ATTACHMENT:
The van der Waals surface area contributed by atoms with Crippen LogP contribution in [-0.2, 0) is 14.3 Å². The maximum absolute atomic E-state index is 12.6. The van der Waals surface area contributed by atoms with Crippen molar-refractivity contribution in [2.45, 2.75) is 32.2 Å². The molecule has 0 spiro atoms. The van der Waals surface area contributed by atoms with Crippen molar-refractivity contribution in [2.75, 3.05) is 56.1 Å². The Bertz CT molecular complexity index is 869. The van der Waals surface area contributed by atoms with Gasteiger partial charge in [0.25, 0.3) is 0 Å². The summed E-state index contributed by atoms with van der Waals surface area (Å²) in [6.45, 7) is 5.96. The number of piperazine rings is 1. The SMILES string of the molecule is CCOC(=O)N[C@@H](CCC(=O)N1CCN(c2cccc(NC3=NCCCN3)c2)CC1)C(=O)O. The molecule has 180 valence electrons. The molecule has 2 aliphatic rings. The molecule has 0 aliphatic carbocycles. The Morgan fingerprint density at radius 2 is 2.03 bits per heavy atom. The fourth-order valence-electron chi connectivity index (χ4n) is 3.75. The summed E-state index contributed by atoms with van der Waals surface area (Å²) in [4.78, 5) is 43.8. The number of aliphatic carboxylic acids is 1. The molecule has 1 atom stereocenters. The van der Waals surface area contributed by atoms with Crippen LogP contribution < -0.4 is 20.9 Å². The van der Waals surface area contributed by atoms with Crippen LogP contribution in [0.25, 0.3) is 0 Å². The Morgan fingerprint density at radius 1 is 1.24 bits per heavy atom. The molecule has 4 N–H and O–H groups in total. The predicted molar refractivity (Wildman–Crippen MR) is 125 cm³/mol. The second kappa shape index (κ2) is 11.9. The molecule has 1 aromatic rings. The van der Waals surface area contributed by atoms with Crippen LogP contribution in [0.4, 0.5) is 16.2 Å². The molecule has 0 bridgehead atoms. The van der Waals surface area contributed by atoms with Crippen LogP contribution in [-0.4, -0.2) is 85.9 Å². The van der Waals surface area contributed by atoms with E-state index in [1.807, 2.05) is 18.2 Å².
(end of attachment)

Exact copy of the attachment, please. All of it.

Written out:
The van der Waals surface area contributed by atoms with Crippen LogP contribution in [-0.2, 0) is 14.3 Å². The maximum absolute atomic E-state index is 12.6. The van der Waals surface area contributed by atoms with Crippen molar-refractivity contribution in [2.45, 2.75) is 32.2 Å². The molecule has 0 spiro atoms. The van der Waals surface area contributed by atoms with Crippen molar-refractivity contribution in [2.75, 3.05) is 56.1 Å². The Bertz CT molecular complexity index is 869. The van der Waals surface area contributed by atoms with Gasteiger partial charge in [0.25, 0.3) is 0 Å². The summed E-state index contributed by atoms with van der Waals surface area (Å²) in [6.45, 7) is 5.96. The number of piperazine rings is 1. The SMILES string of the molecule is CCOC(=O)N[C@@H](CCC(=O)N1CCN(c2cccc(NC3=NCCCN3)c2)CC1)C(=O)O. The molecule has 180 valence electrons. The molecule has 2 aliphatic rings. The molecule has 0 aliphatic carbocycles. The Morgan fingerprint density at radius 2 is 2.03 bits per heavy atom. The fourth-order valence-electron chi connectivity index (χ4n) is 3.75. The summed E-state index contributed by atoms with van der Waals surface area (Å²) in [4.78, 5) is 43.8. The number of aliphatic carboxylic acids is 1. The molecule has 1 atom stereocenters. The van der Waals surface area contributed by atoms with Crippen LogP contribution < -0.4 is 20.9 Å². The van der Waals surface area contributed by atoms with Crippen LogP contribution in [0.25, 0.3) is 0 Å². The Morgan fingerprint density at radius 1 is 1.24 bits per heavy atom. The molecule has 4 N–H and O–H groups in total. The predicted molar refractivity (Wildman–Crippen MR) is 125 cm³/mol. The second kappa shape index (κ2) is 11.9. The molecule has 1 aromatic rings. The van der Waals surface area contributed by atoms with Crippen LogP contribution in [0.4, 0.5) is 16.2 Å². The molecule has 0 bridgehead atoms. The van der Waals surface area contributed by atoms with Crippen LogP contribution in [-0.4, -0.2) is 85.9 Å². The van der Waals surface area contributed by atoms with E-state index in [1.807, 2.05) is 18.2 Å².